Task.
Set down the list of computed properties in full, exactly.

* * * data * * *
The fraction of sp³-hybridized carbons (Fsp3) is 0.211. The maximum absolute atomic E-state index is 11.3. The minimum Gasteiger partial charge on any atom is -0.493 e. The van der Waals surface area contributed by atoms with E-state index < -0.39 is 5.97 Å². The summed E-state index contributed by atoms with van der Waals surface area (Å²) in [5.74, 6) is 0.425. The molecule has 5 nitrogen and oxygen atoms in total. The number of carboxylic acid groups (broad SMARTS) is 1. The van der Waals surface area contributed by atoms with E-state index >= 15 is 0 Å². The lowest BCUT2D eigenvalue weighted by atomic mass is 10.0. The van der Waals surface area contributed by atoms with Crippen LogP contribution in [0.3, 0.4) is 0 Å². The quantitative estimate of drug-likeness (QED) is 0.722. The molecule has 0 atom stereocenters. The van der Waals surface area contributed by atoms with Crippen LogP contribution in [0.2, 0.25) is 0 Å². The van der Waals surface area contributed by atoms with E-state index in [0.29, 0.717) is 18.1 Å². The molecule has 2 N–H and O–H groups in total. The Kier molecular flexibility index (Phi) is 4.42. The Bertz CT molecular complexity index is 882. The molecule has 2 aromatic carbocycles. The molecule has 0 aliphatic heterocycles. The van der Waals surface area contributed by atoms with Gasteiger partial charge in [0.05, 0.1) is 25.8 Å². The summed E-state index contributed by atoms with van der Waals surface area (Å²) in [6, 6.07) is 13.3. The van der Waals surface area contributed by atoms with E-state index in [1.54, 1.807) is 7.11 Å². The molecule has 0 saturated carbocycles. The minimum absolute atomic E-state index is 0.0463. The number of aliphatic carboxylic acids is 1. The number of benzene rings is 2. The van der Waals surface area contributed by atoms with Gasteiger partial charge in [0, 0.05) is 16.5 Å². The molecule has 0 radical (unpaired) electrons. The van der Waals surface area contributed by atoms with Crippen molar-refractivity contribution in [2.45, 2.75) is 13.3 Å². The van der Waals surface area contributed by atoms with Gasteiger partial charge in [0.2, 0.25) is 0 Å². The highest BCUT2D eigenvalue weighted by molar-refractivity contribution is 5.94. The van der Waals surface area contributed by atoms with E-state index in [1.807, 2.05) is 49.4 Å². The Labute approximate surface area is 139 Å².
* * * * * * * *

The fraction of sp³-hybridized carbons (Fsp3) is 0.211. The maximum absolute atomic E-state index is 11.3. The minimum Gasteiger partial charge on any atom is -0.493 e. The van der Waals surface area contributed by atoms with E-state index < -0.39 is 5.97 Å². The summed E-state index contributed by atoms with van der Waals surface area (Å²) in [5.74, 6) is 0.425. The molecule has 5 nitrogen and oxygen atoms in total. The number of carboxylic acid groups (broad SMARTS) is 1. The van der Waals surface area contributed by atoms with E-state index >= 15 is 0 Å². The lowest BCUT2D eigenvalue weighted by atomic mass is 10.0. The van der Waals surface area contributed by atoms with Crippen LogP contribution in [0.3, 0.4) is 0 Å². The quantitative estimate of drug-likeness (QED) is 0.722. The molecule has 0 atom stereocenters. The van der Waals surface area contributed by atoms with Crippen LogP contribution in [0.2, 0.25) is 0 Å². The van der Waals surface area contributed by atoms with E-state index in [0.29, 0.717) is 18.1 Å². The molecule has 2 N–H and O–H groups in total. The Kier molecular flexibility index (Phi) is 4.42. The Bertz CT molecular complexity index is 882. The molecule has 2 aromatic carbocycles. The molecule has 0 aliphatic heterocycles. The van der Waals surface area contributed by atoms with Gasteiger partial charge in [0.05, 0.1) is 25.8 Å². The summed E-state index contributed by atoms with van der Waals surface area (Å²) in [6, 6.07) is 13.3. The van der Waals surface area contributed by atoms with E-state index in [1.54, 1.807) is 7.11 Å². The molecule has 0 saturated carbocycles. The minimum absolute atomic E-state index is 0.0463. The number of aliphatic carboxylic acids is 1. The number of benzene rings is 2. The van der Waals surface area contributed by atoms with Gasteiger partial charge in [0, 0.05) is 16.5 Å². The molecule has 0 radical (unpaired) electrons. The van der Waals surface area contributed by atoms with Crippen molar-refractivity contribution in [2.45, 2.75) is 13.3 Å². The van der Waals surface area contributed by atoms with Gasteiger partial charge in [0.2, 0.25) is 0 Å². The highest BCUT2D eigenvalue weighted by molar-refractivity contribution is 5.94. The van der Waals surface area contributed by atoms with E-state index in [1.807, 2.05) is 49.4 Å². The Labute approximate surface area is 139 Å².